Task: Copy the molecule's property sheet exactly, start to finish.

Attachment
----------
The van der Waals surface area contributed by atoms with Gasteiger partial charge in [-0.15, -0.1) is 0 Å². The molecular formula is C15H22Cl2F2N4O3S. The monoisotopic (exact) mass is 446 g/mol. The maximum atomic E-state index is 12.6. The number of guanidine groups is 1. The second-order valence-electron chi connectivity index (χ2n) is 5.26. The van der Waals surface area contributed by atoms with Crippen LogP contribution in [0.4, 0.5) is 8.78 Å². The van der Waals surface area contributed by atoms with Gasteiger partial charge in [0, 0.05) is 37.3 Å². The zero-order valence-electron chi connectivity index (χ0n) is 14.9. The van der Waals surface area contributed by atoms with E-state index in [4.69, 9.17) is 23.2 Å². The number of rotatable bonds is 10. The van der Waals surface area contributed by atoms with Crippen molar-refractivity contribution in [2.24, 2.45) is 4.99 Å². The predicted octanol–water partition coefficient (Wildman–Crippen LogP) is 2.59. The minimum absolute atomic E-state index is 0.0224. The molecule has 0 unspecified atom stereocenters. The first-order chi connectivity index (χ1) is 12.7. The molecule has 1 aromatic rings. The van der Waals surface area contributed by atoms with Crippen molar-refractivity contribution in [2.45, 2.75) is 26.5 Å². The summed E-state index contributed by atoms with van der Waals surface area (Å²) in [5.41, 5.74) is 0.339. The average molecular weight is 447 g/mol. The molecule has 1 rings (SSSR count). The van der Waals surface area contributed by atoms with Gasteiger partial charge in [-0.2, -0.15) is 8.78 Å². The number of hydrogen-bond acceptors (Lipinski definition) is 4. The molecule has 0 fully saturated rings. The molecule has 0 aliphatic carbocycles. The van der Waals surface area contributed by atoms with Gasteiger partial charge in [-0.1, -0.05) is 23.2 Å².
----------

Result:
The van der Waals surface area contributed by atoms with Gasteiger partial charge in [-0.15, -0.1) is 0 Å². The molecular formula is C15H22Cl2F2N4O3S. The monoisotopic (exact) mass is 446 g/mol. The maximum atomic E-state index is 12.6. The number of guanidine groups is 1. The second-order valence-electron chi connectivity index (χ2n) is 5.26. The van der Waals surface area contributed by atoms with Crippen LogP contribution in [0.4, 0.5) is 8.78 Å². The van der Waals surface area contributed by atoms with Gasteiger partial charge in [0, 0.05) is 37.3 Å². The zero-order valence-electron chi connectivity index (χ0n) is 14.9. The van der Waals surface area contributed by atoms with E-state index in [4.69, 9.17) is 23.2 Å². The number of rotatable bonds is 10. The van der Waals surface area contributed by atoms with Crippen molar-refractivity contribution in [2.24, 2.45) is 4.99 Å². The predicted octanol–water partition coefficient (Wildman–Crippen LogP) is 2.59. The minimum absolute atomic E-state index is 0.0224. The molecule has 0 unspecified atom stereocenters. The first-order chi connectivity index (χ1) is 12.7. The molecule has 1 aromatic rings. The van der Waals surface area contributed by atoms with Crippen molar-refractivity contribution in [2.45, 2.75) is 26.5 Å². The summed E-state index contributed by atoms with van der Waals surface area (Å²) in [5.41, 5.74) is 0.339. The average molecular weight is 447 g/mol. The molecule has 1 rings (SSSR count). The van der Waals surface area contributed by atoms with Gasteiger partial charge in [-0.2, -0.15) is 8.78 Å². The number of hydrogen-bond acceptors (Lipinski definition) is 4. The molecule has 0 fully saturated rings. The molecule has 0 aliphatic carbocycles. The van der Waals surface area contributed by atoms with Gasteiger partial charge in [-0.1, -0.05) is 23.2 Å².